View from the terrace south of the Muhammad Ali Mosque. On the left, the corner structure partially exposes the ruins of what are argued to be the lower levels of the former Ablaq Palace (Qasr al-Ablaq).
The ruins of the Great Iwan, as seen in the early 19th century (missing its dome), before it was demolished by Muhammad Ali.
The entrance of the Mosque of al-Nasir Muhammad, with a typical Mamluk-era portal.
The Burj al-Muqattam, a large tower built by the Ottoman governor Ibrahim Pasha around 1525.
Bab al-'Azab, the northwestern entrance built in 1754. Although built in the Ottoman era, it emulates the Fatimid-era gate of Bab al-Futuh.
A view of the Citadel and the Mosque of Muhammad Ali, 1955
View of the Citadel from the southeast. The present-day visitor entrance is up the hill on the right.
Cross-section of Saladin's Well.
Courtyard of Al-Nasir Muhammad Mosque. Domes and minaret of Mosque of Muhammad Ali is seen in the background.
Egyptian National Military Museum.

The Citadel of Cairo or Citadel of Saladin (قلعة صلاح الدين) is a medieval Islamic-era fortification in Cairo, Egypt, built by Salah ad-Din (Saladin) and further developed by subsequent Egyptian rulers.

Nile

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Major north-flowing river in northeastern Africa.

Major north-flowing river in northeastern Africa.

The Nile's drainage basin
Spring at Lake Victoria
White Nile in Uganda
Nile Delta from space
The Blue Nile Falls fed by Lake Tana near the city of Bahir Dar, Ethiopia
Annotated view of the Nile and Red Sea, with a dust storm
Map of Nile tributaries in modern Sudan, showing the Yellow Nile
Reconstruction of the Oikoumene (inhabited world), an ancient map based on Herodotus' description of the world, circa 450 BC
An aerial view of irrigation from the Nile River supporting agriculture in Luxor, Egypt
A felucca traversing the Nile near Aswan
John Hanning Speke c. 1863. Speke was the Victorian explorer who first reached Lake Victoria in 1858, returning to establish it as the source of the Nile by 1862.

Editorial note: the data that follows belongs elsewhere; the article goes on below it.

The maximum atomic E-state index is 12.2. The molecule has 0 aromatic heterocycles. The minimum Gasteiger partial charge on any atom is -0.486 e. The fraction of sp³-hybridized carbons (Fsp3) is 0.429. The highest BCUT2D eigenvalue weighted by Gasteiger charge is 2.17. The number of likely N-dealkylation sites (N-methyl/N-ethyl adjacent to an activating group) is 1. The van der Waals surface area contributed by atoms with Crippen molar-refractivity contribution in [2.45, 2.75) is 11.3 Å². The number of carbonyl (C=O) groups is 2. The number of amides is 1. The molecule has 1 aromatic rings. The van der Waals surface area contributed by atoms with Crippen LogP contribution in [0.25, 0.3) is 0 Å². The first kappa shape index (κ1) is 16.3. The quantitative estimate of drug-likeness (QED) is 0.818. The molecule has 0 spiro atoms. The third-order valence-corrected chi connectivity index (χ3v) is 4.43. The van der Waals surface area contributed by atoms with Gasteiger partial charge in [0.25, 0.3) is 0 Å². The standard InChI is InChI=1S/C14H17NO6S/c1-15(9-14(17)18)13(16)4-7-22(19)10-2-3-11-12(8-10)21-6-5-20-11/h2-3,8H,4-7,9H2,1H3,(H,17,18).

A map of the Nile c. 1911, a time when its entire primary course ran through British occupations, condominiums, colonies, and protectorates
The confluence of the Kagera and Ruvubu rivers near Rusumo Falls, part of the Nile's upper reaches
Dhows on the Nile
The Nile passes through Cairo, Egypt's capital city.
Hydropower dams in the Nile (plus huge dam under construction in Ethiopia)
View of the Qasr El Nil Bridge in Cairo, with Gezira Island in the background
El Mek Nimr Bridge in Khartoum
Henry Morton Stanley in 1872. Stanley circumnavigated the lake and confirmed Speke's observations in 1875.
Composite satellite image of the White Nile
Village on the Nile, 1891
Riverboat on the Nile, Egypt 1900
Marsh along the Nile
A river boat crossing the Nile in Uganda
Murchison Falls in Uganda, between Lake Victoria and Lake Kyoga
The Nile in Luxor
The Nile at Dendera, as seen from the SPOT satellite
The Nile flows through Cairo, here contrasting ancient customs of daily life with the modern city of today.
Nile in Cairo

The northern section of the river flows north almost entirely through the Nubian Desert to Cairo and its large delta, and the river flows into the Mediterranean Sea at Alexandria.